US Dollar Fundamental Outlook: USD/SGD, USD/IDR, USD/MYR, USD/PHP
US Dollar, Singapore Dollar, Indonesian Rupiah, Malaysian Ringgit, Philippine Peso – Talking Points
- US Dollar drop continued against ASEAN currencies
- ASEAN external risk: US fiscal stimulus and jobs data
- ASEAN and South Asia risk: GDP, RBI rate decision
US Dollar ASEAN Weekly Recap
The haven-linked US Dollar extended losses against its ASEAN counterparts last week, with the Singapore Dollar, Malaysian Ringgit and Philippine Peso seeing some of the best performance. The Indonesian Rupiah and the Indian Rupee were little-changed – see chart below.
Market sentiment spent most of the past five trading sessions broadly improving, and this is what ASEAN FX paid most attention to – as expected. All eyes were on the Federal Reserve as the central bank left interest rates at near-zero levels while Chair Jerome Powell hinted for the need in a prolongment of accommodative policy measures. The Fed highlighted that this is due to the considerable risks the coronavirus poses.
All eyes were also on key tech earnings last week as Facebook, Amazon, Apple and Google smashed expectations, pushing the Nasdaq 100 higher. In Malaysia, the nation reported a larger-than-expected trade surplus. The markets have also been shrugging off rising US-China tensions. Ebbing stock market volatility and accommodative central bank policy around the world have been depressing the US Dollar.
Last Week’s US Dollar Performance
External Event Risk – US Fiscal Stimulus, Non-Farm Payrolls Report, Lockdowns?
External event risk for ASEAN currencies somewhat fades this week, but USD/SGD, USD/IDR, USD/MYR and USD/PHP will likely remain sensitive to market mood. The US Congress ended last week without an agreement on the next fiscal package as the $600 extra unemployment benefit per week expired. While hopes remain high for a deal, a delay would risk sparking a selloff in stocks that boosts USD.
Markets continue to shrug off the surge in US coronavirus cases and what has recently been a spike in fatalities as well. It may be because the measures taken thus far to contain the spread are being seen as insufficiently disruptive to materially throw off the outlook for future GDP. Harsher lockdowns remain an upside risk for the US Dollar in the event that such steps stoke demand for preserving capital and liquidity.
All eyes at the end of the week turn to the US jobs report for further information about the health of the labor market. Data still tends to outperform relative to economists’ expectations. A rosy jobs report, combined with an ultra-loose Fed, may boost equities further. That may propel the SGD, MYR, IDR and PHP higher towards the end of the week.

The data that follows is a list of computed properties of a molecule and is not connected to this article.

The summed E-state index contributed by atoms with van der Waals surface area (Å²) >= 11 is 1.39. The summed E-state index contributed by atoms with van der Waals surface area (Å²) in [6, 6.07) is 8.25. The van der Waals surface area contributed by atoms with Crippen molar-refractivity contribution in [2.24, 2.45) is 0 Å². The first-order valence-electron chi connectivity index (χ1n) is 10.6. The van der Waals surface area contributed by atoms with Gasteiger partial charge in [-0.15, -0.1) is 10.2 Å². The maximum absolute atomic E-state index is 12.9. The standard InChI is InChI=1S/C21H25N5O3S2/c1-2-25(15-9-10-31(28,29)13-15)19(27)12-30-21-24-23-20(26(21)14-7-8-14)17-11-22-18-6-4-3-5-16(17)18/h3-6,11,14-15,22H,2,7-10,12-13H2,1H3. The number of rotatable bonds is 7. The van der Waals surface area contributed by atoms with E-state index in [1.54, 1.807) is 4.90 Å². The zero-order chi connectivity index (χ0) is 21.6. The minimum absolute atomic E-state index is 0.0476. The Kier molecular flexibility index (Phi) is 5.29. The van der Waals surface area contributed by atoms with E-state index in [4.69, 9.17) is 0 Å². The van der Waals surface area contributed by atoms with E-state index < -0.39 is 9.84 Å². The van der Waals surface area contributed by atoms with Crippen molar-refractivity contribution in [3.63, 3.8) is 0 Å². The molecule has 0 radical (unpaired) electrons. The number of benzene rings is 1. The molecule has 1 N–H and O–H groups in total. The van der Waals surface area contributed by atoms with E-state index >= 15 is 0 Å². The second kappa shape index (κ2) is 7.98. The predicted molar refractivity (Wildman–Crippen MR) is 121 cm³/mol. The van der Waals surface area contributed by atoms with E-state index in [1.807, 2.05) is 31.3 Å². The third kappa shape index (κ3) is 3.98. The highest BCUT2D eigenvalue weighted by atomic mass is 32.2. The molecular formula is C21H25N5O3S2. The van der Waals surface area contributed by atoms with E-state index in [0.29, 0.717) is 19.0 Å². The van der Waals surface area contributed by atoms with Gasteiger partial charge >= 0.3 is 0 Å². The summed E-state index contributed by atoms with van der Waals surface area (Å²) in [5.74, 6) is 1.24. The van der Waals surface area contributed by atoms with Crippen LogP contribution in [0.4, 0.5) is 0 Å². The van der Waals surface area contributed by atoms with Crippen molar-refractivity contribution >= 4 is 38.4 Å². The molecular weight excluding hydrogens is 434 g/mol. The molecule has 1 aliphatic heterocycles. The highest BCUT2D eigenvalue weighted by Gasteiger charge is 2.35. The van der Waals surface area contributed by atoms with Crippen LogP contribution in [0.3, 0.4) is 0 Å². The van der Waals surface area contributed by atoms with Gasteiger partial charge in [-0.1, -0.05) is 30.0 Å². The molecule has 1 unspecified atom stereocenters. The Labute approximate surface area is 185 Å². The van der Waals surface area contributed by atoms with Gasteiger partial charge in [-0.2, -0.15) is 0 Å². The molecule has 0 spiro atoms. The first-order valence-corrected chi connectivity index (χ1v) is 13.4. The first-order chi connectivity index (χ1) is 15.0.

ASEAN, South Asia Event Risk – Indonesia and Philippine GDP, Reserve Bank of India Also Due
The economic calendar is fairly busy as more will be revealed about the damage Covid-19 has done. On Wednesday, Indonesian GDP may contract about -5% y/y in the second quarter, a historic amount. Then on Thursday Philippine GDP could shrink about -9% over the same period. Aside from a material miss relative to expectations, IDR and PHP may look past these as markets are forward-looking.
Investors may already be pricing in these outcomes and looking forward to the anticipated economic recovery ahead. More timely releases include Philippine trade data as well as Singapore retail sales. China, a key trading partner for the ASEAN group, will release Caixin composite PMI data on Wednesday followed by the latest trade balance figures on Friday.
In another part of the Asia Pacific region, the Reserve Bank of India will have its interest rate decision on Thursday. It may reduce its benchmark repo rate to 3.75% from 4.00%. However, expectations for a 25-basis point cut are fairly split. This is a key ingredient for potential volatility in the Indian Rupee depending on what side investors find themselves. Follow me on Twitter for updates in USD/INR.
At the end of last week, the 20-day rolling correlation coefficient between my ASEAN-based US Dollar index and the MSCI Emerging Markets Index, excluding China, (EMXC) stood at -0.89. Values closer to -1 indicate an increasingly inverse relationship, though it is important to recognize that correlation does not imply causation.
ASEAN-Based USD Index Versus MSCI Emerging Markets Index (Ex China) – Daily Chart
-- Written by Daniel Dubrovsky, Currency Analyst for DailyFX.com
To contact Daniel, use the comments section below or @ddubrovskyFX on Twitter
DailyFX provides forex news and technical analysis on the trends that influence the global currency markets.